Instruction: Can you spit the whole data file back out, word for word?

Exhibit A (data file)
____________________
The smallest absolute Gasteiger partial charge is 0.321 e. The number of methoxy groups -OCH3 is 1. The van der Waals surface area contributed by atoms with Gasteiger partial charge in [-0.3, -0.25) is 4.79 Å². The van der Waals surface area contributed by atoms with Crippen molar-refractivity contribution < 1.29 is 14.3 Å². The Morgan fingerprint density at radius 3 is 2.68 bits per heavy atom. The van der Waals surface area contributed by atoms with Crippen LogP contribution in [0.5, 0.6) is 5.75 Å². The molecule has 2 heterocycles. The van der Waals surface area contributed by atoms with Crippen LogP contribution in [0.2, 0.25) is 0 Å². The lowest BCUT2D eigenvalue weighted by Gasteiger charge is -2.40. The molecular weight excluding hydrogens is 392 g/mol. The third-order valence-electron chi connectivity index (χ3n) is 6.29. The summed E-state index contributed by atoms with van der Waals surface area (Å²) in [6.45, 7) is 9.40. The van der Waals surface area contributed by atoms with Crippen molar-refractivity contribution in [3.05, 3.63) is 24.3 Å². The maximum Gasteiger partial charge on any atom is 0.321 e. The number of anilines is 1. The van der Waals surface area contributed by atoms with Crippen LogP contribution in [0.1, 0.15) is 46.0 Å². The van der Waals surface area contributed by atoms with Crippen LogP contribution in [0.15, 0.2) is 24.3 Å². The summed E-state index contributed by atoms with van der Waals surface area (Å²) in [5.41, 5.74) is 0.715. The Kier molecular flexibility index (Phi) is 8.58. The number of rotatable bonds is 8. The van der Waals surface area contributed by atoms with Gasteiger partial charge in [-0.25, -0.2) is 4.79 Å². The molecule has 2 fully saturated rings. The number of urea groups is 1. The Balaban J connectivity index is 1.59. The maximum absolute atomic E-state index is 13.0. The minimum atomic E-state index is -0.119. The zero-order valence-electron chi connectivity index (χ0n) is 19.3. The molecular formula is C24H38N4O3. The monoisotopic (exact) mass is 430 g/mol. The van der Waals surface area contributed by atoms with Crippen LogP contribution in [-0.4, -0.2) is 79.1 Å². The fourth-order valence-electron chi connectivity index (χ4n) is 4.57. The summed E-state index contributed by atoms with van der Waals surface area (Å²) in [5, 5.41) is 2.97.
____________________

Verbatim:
The smallest absolute Gasteiger partial charge is 0.321 e. The number of methoxy groups -OCH3 is 1. The van der Waals surface area contributed by atoms with Gasteiger partial charge in [-0.3, -0.25) is 4.79 Å². The van der Waals surface area contributed by atoms with Crippen molar-refractivity contribution < 1.29 is 14.3 Å². The Morgan fingerprint density at radius 3 is 2.68 bits per heavy atom. The van der Waals surface area contributed by atoms with Crippen LogP contribution in [0.5, 0.6) is 5.75 Å². The molecule has 2 heterocycles. The van der Waals surface area contributed by atoms with Crippen LogP contribution in [0.2, 0.25) is 0 Å². The lowest BCUT2D eigenvalue weighted by Gasteiger charge is -2.40. The molecular weight excluding hydrogens is 392 g/mol. The third-order valence-electron chi connectivity index (χ3n) is 6.29. The summed E-state index contributed by atoms with van der Waals surface area (Å²) in [6.45, 7) is 9.40. The van der Waals surface area contributed by atoms with Crippen molar-refractivity contribution in [3.05, 3.63) is 24.3 Å². The maximum Gasteiger partial charge on any atom is 0.321 e. The number of anilines is 1. The van der Waals surface area contributed by atoms with Crippen LogP contribution in [0.1, 0.15) is 46.0 Å². The van der Waals surface area contributed by atoms with Crippen LogP contribution in [0.15, 0.2) is 24.3 Å². The summed E-state index contributed by atoms with van der Waals surface area (Å²) in [5.41, 5.74) is 0.715. The Kier molecular flexibility index (Phi) is 8.58. The number of rotatable bonds is 8. The van der Waals surface area contributed by atoms with Gasteiger partial charge in [-0.25, -0.2) is 4.79 Å². The molecule has 2 fully saturated rings. The number of urea groups is 1. The Balaban J connectivity index is 1.59. The maximum absolute atomic E-state index is 13.0. The minimum atomic E-state index is -0.119. The zero-order valence-electron chi connectivity index (χ0n) is 19.3. The molecular formula is C24H38N4O3. The monoisotopic (exact) mass is 430 g/mol. The van der Waals surface area contributed by atoms with Crippen LogP contribution in [-0.4, -0.2) is 79.1 Å². The fourth-order valence-electron chi connectivity index (χ4n) is 4.57. The summed E-state index contributed by atoms with van der Waals surface area (Å²) in [5, 5.41) is 2.97.